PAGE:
They said this day would never come.
Perhaps the biggest fight I’ve ever picked in the blogosphere was when I wrote an opinion piece while a writing intern at Editor & Publisher in 2005 arguing that newspapers should get over blogging and put more energy into innovation. It ran under the provocative headline “Forget Blogs,” and declared, “Blogs are a horrible way to deliver journalism. Forget them.” You can imagine the kind of reception this got from bloggers.
The argument was a bit more subtle, and I think it has stood the test of two and a half years. I was trying to convince editors and publishers to put more resources into non-blog online content. And many newspapers have. Many people know about innovations made by The New York Times, but fewer keep track of the minor successes of hundreds of smaller newspapers using non-blog online media to do journalism. Bravo!
I was a blogger then, and obviously am now. I just thought big media companies should be able to put together more engaging media than I can in my spare time. This doesn’t entirely eliminate the irony that now, as a freelance writer and freelance student living in Beijing, I’m launching a blog that will be my most consistent work. In a real sense, a guy who argued that blogs aren’t all that has become a professional blogger.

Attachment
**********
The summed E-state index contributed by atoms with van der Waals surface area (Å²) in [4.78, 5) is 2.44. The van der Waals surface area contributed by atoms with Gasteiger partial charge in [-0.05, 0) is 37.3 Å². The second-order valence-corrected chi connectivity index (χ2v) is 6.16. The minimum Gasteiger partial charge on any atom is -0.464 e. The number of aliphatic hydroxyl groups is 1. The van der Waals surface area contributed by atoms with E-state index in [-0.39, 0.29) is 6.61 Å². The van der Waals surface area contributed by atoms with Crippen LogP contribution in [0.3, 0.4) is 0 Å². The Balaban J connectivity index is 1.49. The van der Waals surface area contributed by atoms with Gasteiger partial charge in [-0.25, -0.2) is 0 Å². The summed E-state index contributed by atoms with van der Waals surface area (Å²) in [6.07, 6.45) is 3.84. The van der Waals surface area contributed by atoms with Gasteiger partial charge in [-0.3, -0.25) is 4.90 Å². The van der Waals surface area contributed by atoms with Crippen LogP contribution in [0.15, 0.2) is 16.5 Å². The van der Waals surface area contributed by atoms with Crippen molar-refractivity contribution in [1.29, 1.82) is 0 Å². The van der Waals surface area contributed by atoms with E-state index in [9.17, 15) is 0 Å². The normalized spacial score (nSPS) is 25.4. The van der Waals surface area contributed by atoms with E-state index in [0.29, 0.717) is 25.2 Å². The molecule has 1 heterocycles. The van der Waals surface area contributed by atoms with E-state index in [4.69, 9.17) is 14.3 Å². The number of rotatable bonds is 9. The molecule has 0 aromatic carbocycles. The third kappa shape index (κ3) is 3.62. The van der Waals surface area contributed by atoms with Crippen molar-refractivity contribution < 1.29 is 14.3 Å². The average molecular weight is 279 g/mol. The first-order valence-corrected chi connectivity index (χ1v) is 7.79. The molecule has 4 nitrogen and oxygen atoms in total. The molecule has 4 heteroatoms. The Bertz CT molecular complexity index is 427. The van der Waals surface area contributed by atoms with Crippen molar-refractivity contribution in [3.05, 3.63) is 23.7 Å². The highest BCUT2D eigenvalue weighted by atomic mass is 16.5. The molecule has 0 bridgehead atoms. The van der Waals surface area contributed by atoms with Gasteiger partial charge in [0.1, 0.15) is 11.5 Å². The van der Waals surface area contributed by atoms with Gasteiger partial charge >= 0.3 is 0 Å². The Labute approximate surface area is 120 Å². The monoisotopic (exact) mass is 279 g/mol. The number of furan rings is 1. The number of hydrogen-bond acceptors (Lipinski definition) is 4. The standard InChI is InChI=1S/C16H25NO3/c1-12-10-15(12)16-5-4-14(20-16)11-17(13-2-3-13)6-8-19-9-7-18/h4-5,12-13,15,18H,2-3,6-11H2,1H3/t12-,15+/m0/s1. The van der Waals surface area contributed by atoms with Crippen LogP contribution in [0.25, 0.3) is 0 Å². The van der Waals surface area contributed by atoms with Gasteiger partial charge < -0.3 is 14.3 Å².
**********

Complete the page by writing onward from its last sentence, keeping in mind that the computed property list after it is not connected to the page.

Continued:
So here it is. As part of the CNET Blog Network, I am now the author of Sinobyte, which will follow technology in China and Asia from my perspective as a student of media, politics, and society. All I have there so far is an introductory page, but check back later this week for an account of an impending trip to a mobile phone market and several other interesting developments that have been churning in early 2008. Subscribe to Sinobyte’s RSS feed here.
What does this mean for Transpacifica? Not much. I’ll still be writing here on transpacific relations and political and social issues in Asia. But I won’t be writing so much about the Chinese internet here. That work, and much more, will from now on show up on Sinobyte. Enjoy!